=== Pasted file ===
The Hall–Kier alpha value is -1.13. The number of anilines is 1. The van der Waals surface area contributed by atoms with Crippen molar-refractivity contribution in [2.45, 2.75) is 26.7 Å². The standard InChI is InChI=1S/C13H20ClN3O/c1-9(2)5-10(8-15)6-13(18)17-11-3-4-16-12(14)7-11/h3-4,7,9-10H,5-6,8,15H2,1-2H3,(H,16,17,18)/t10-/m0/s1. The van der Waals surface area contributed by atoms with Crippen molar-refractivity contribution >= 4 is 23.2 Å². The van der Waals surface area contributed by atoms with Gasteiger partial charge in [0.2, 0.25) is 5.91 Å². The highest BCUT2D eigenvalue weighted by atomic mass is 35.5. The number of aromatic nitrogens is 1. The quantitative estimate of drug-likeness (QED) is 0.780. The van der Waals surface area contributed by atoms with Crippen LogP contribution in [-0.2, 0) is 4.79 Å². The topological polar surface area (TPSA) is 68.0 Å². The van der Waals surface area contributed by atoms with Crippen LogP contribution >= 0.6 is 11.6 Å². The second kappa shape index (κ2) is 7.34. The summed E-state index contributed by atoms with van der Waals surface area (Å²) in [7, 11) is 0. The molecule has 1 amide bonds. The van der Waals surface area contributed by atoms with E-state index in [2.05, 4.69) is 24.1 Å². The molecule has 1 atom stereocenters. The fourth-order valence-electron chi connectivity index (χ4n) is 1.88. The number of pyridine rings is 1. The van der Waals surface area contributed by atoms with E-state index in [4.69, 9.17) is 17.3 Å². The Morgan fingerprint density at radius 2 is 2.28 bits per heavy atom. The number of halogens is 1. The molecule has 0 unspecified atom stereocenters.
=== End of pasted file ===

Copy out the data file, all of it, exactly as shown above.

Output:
The Hall–Kier alpha value is -1.13. The number of anilines is 1. The van der Waals surface area contributed by atoms with Crippen molar-refractivity contribution in [2.45, 2.75) is 26.7 Å². The standard InChI is InChI=1S/C13H20ClN3O/c1-9(2)5-10(8-15)6-13(18)17-11-3-4-16-12(14)7-11/h3-4,7,9-10H,5-6,8,15H2,1-2H3,(H,16,17,18)/t10-/m0/s1. The van der Waals surface area contributed by atoms with Crippen molar-refractivity contribution >= 4 is 23.2 Å². The van der Waals surface area contributed by atoms with Gasteiger partial charge in [0.2, 0.25) is 5.91 Å². The highest BCUT2D eigenvalue weighted by atomic mass is 35.5. The number of aromatic nitrogens is 1. The quantitative estimate of drug-likeness (QED) is 0.780. The van der Waals surface area contributed by atoms with Crippen LogP contribution in [-0.2, 0) is 4.79 Å². The topological polar surface area (TPSA) is 68.0 Å². The van der Waals surface area contributed by atoms with Crippen LogP contribution >= 0.6 is 11.6 Å². The second kappa shape index (κ2) is 7.34. The summed E-state index contributed by atoms with van der Waals surface area (Å²) in [7, 11) is 0. The molecule has 1 amide bonds. The van der Waals surface area contributed by atoms with E-state index in [2.05, 4.69) is 24.1 Å². The molecule has 1 atom stereocenters. The fourth-order valence-electron chi connectivity index (χ4n) is 1.88. The number of pyridine rings is 1. The van der Waals surface area contributed by atoms with E-state index in [4.69, 9.17) is 17.3 Å². The Morgan fingerprint density at radius 2 is 2.28 bits per heavy atom. The number of halogens is 1. The molecule has 0 unspecified atom stereocenters.